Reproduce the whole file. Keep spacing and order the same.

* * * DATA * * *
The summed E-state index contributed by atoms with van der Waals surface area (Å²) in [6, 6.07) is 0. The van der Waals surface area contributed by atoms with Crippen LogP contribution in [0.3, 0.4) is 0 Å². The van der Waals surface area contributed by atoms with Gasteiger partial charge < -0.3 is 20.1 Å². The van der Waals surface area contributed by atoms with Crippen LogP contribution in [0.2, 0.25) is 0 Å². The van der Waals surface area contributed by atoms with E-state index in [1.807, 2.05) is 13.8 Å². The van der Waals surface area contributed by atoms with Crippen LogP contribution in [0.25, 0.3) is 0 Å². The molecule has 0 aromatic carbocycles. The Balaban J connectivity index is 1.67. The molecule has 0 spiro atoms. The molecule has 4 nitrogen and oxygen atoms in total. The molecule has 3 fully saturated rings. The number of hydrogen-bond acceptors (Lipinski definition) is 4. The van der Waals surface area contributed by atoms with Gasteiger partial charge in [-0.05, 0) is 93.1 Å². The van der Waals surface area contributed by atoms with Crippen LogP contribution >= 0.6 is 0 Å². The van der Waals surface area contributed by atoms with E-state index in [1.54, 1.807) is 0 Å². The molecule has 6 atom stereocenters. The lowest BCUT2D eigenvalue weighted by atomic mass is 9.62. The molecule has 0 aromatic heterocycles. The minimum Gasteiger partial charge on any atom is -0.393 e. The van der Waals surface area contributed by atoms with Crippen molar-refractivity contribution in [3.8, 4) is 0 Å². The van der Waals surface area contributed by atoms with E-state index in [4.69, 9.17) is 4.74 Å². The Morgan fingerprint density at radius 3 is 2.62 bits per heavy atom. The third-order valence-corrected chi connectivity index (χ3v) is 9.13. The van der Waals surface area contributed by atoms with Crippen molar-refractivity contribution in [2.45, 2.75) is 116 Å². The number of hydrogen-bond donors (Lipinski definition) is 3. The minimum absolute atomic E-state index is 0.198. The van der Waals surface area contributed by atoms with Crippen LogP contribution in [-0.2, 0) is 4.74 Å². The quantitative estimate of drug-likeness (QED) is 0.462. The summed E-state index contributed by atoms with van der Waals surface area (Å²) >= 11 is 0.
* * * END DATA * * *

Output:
The summed E-state index contributed by atoms with van der Waals surface area (Å²) in [6, 6.07) is 0. The van der Waals surface area contributed by atoms with Crippen LogP contribution in [0.3, 0.4) is 0 Å². The van der Waals surface area contributed by atoms with Gasteiger partial charge < -0.3 is 20.1 Å². The van der Waals surface area contributed by atoms with Crippen LogP contribution in [0.2, 0.25) is 0 Å². The van der Waals surface area contributed by atoms with E-state index in [1.807, 2.05) is 13.8 Å². The van der Waals surface area contributed by atoms with Crippen LogP contribution in [0.25, 0.3) is 0 Å². The molecule has 0 aromatic carbocycles. The Balaban J connectivity index is 1.67. The molecule has 0 spiro atoms. The molecule has 4 nitrogen and oxygen atoms in total. The molecule has 3 fully saturated rings. The number of hydrogen-bond acceptors (Lipinski definition) is 4. The van der Waals surface area contributed by atoms with Gasteiger partial charge in [-0.05, 0) is 93.1 Å². The van der Waals surface area contributed by atoms with Crippen LogP contribution >= 0.6 is 0 Å². The van der Waals surface area contributed by atoms with E-state index in [1.54, 1.807) is 0 Å². The molecule has 6 atom stereocenters. The lowest BCUT2D eigenvalue weighted by atomic mass is 9.62. The molecule has 0 aromatic heterocycles. The minimum Gasteiger partial charge on any atom is -0.393 e. The van der Waals surface area contributed by atoms with Crippen molar-refractivity contribution in [3.8, 4) is 0 Å². The van der Waals surface area contributed by atoms with E-state index in [4.69, 9.17) is 4.74 Å². The Morgan fingerprint density at radius 3 is 2.62 bits per heavy atom. The third-order valence-corrected chi connectivity index (χ3v) is 9.13. The van der Waals surface area contributed by atoms with Crippen molar-refractivity contribution in [2.45, 2.75) is 116 Å². The number of hydrogen-bond donors (Lipinski definition) is 3. The minimum absolute atomic E-state index is 0.198. The van der Waals surface area contributed by atoms with Crippen LogP contribution in [-0.2, 0) is 4.74 Å². The quantitative estimate of drug-likeness (QED) is 0.462. The summed E-state index contributed by atoms with van der Waals surface area (Å²) >= 11 is 0.